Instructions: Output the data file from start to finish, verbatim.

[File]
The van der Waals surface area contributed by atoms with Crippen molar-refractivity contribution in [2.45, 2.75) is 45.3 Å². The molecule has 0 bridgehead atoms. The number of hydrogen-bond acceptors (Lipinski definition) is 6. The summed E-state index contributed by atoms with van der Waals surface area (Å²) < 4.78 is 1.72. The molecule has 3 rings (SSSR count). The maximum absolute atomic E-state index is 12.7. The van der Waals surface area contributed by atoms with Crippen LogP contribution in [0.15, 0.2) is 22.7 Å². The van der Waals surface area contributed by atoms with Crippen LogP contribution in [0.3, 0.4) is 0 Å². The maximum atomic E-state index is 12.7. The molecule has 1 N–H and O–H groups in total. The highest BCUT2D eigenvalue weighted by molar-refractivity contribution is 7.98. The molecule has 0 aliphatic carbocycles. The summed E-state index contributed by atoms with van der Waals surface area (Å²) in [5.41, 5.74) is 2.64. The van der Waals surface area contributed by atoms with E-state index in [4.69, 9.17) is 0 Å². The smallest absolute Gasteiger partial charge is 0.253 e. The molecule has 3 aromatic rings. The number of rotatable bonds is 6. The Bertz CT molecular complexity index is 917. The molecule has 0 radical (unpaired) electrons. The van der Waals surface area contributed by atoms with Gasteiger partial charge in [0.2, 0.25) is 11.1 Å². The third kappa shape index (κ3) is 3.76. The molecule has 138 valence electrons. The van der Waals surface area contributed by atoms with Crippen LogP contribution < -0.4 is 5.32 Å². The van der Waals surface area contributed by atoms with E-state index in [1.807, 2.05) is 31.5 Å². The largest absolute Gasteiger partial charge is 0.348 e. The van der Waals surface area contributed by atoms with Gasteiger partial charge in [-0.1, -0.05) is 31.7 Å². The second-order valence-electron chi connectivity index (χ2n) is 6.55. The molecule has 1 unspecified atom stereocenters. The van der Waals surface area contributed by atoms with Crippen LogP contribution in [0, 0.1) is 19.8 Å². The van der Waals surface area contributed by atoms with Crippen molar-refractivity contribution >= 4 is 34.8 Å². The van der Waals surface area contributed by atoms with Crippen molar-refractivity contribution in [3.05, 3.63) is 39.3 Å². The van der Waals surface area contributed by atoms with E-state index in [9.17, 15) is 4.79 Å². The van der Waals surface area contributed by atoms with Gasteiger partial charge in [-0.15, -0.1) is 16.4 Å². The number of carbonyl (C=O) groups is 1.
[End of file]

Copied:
The van der Waals surface area contributed by atoms with Crippen molar-refractivity contribution in [2.45, 2.75) is 45.3 Å². The molecule has 0 bridgehead atoms. The number of hydrogen-bond acceptors (Lipinski definition) is 6. The summed E-state index contributed by atoms with van der Waals surface area (Å²) < 4.78 is 1.72. The molecule has 3 rings (SSSR count). The maximum absolute atomic E-state index is 12.7. The van der Waals surface area contributed by atoms with Crippen LogP contribution in [0.15, 0.2) is 22.7 Å². The van der Waals surface area contributed by atoms with Crippen LogP contribution in [0.3, 0.4) is 0 Å². The maximum atomic E-state index is 12.7. The molecule has 1 N–H and O–H groups in total. The highest BCUT2D eigenvalue weighted by molar-refractivity contribution is 7.98. The molecule has 0 aliphatic carbocycles. The summed E-state index contributed by atoms with van der Waals surface area (Å²) in [5.41, 5.74) is 2.64. The van der Waals surface area contributed by atoms with E-state index in [4.69, 9.17) is 0 Å². The smallest absolute Gasteiger partial charge is 0.253 e. The molecule has 3 aromatic rings. The number of rotatable bonds is 6. The Bertz CT molecular complexity index is 917. The molecule has 0 radical (unpaired) electrons. The van der Waals surface area contributed by atoms with Gasteiger partial charge in [0.2, 0.25) is 11.1 Å². The third kappa shape index (κ3) is 3.76. The molecule has 138 valence electrons. The van der Waals surface area contributed by atoms with Crippen LogP contribution < -0.4 is 5.32 Å². The van der Waals surface area contributed by atoms with E-state index in [1.807, 2.05) is 31.5 Å². The largest absolute Gasteiger partial charge is 0.348 e. The van der Waals surface area contributed by atoms with Gasteiger partial charge in [-0.1, -0.05) is 31.7 Å². The second-order valence-electron chi connectivity index (χ2n) is 6.55. The molecule has 1 unspecified atom stereocenters. The van der Waals surface area contributed by atoms with Crippen LogP contribution in [0, 0.1) is 19.8 Å². The van der Waals surface area contributed by atoms with Crippen molar-refractivity contribution >= 4 is 34.8 Å². The van der Waals surface area contributed by atoms with Crippen molar-refractivity contribution in [3.05, 3.63) is 39.3 Å². The van der Waals surface area contributed by atoms with E-state index in [9.17, 15) is 4.79 Å². The van der Waals surface area contributed by atoms with Gasteiger partial charge in [-0.15, -0.1) is 16.4 Å². The number of carbonyl (C=O) groups is 1.